The August 2010 Daring Bakers’ challenge was hosted by Elissa of 17 and Baking. For the first time, The Daring Bakers partnered with Sugar High Fridays for a co-event and Elissa was the gracious hostess of both. Using the theme of beurre noisette, or browned butter, Elissa chose to challenge Daring Bakers to make a pound cake to be used in either a Baked Alaska or in Ice Cream Petit Fours. The sources for Elissa’s challenge were Gourmet magazine and David Lebovitz’s “The Perfect Scoop”.
Baked Alaska. Its a one of the culinary worlds ultimate contradictions. Well, in name at least. Ice cream sitting on a sturdy cake base wrapped in a cloak of meringue, then baked quickly enough to brown and cook the meringue. From what I can tell the ice cream is the Alaska reference and before baking that meringue really does pass for that ultimate snow capped mountain peak. Of course its a bit of a misnomer since while it does see a hit of heat, its not really baked exactly, just browned, or barely baked. While this does seem like true retro fare and a nod to the over the top, cheeky desserts of the 60s and 70s, in actuality, Baked Alaska has been around since the late 19th century when it received its name at a famed New York restaurant, Delmonicos, in celebration of the newly acquired Alaskan territory. In fact it had already been around for at least 70 years under different guises. Whatever its previous incarnations, this meringue covered ice cream bombe is now known the world over as Baked Alaska.
Nowadays if you enjoyed this in a restaurant, your Baked Alaska will likely not see the inside of the oven, but rather be blasted with the flame of a torch, a touch of modernity to an old classic, that's if you come across it at all. I can't remember the last time I saw a baked alaska on a menu, aside for the last time I ever had one. Early on in my gastronomic education I have a vivid memory of enjoying one in a traditional European restaurant in a small town where my parents still live. I still remember the pool of raspberry coulis that it was served with, and how enthralled I was by the idea of baking ice cream.
Now that I have made it myself, I can attest to its instant appeal as a showstopper, and its make ahead quality make it the perfect restaurant dessert. I'm wondering if us Daring Bakers might just be able to start a new trend? Perhaps we will see a resurgence of this long lived dessert. I for one will be making this again - probably at some last minute moment where dessert is needed. Afterall there's always ice cream in my freezer and often a spare bit of cake. Whip up a couple eggs whites et voila!
For this Daring Bakers challenge, not only were we required to make a traditional Baked Alaska, the secondary portion to this challenge was a focus on brown butter, or beurre noisette in reference to the nutty aroma the butter takes when it caramelizes. Browned butter is a simple method of heating butter on the stovetop until the milk solids sink and brown, creating a complex aroma of caramel, nuttiness and butter which take over the entire room. I would suggest realtors skip the cookie trick when selling a home, but rather just put a put of butter on the stove to brown. After so many years cooking and experimenting once in awhile I'm reminded of a classic technique that seems monumental in its ability to affect so much flavour with so little work. I couldn't help but pick at a piece as it came from the oven. I loved this portion of the challenge and I was excited to see how this cake would pair with the rest of the dessert elements.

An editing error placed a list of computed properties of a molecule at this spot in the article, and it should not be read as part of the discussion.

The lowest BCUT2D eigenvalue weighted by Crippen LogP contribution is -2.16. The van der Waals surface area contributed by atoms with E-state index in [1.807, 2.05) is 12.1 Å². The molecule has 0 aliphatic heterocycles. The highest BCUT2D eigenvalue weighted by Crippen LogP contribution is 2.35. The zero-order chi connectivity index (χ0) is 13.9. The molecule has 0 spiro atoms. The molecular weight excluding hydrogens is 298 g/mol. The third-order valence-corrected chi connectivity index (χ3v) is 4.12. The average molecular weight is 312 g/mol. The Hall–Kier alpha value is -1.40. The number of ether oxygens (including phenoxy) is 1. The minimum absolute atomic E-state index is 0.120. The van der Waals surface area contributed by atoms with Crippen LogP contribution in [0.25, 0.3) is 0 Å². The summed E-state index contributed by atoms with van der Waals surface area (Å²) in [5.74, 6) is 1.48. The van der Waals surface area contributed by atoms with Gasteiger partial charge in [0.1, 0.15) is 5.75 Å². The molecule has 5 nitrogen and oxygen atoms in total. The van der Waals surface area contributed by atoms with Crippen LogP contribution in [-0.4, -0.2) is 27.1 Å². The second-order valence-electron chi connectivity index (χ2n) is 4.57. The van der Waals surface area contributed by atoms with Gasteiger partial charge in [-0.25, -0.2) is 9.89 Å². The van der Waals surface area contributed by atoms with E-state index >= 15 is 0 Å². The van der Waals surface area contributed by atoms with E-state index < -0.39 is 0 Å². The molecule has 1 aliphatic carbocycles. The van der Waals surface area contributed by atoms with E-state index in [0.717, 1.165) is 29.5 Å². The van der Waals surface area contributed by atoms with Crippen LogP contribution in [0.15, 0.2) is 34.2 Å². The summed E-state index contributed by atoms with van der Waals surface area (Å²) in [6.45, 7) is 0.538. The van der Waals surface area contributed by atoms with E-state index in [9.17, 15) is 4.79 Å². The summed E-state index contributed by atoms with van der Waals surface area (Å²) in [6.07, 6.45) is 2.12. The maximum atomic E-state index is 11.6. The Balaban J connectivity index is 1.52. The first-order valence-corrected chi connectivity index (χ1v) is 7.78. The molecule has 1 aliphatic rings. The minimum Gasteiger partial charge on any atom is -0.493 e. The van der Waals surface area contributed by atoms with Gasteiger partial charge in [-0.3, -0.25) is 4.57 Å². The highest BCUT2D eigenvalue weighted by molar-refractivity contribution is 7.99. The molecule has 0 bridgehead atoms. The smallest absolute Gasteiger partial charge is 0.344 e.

All that intoxicating beurre noisette left me tinkering with which flavour of ice cream to churn. A basketful of gorgeous Okanagan peaches sat ripening on the dining room table begging me to make them the star. I happily complied. Afterall, this is the height of peach season, which will be soon over. A fruit dessert in August was a must! I made beautiful peach honey ice cream, full of deep peaches and cream flavour and chunks of barely cooked fruit. And since I'm never one to leave things alone I decided I needed a contrast colour and flavour. A quick look in the freezer and the last of the mid summer sour cherry sorbet was screaming to be part that contrast in colour and flavour. The bright cherry with these comforting peaches, sexy brown butter cake and a creamy, sweet meringue make this one fantastic dessert!
Brown Butter Pound Cake
19 tablespoons (9.5 oz) (275g) unsalted (sweet) butter
2 cups (200g) sifted cake flour (not self-rising; sift before measuring) (See “Note” section for cake flour substitution)
1 teaspoon (5g) baking powder
1/2 teaspoon (3g) salt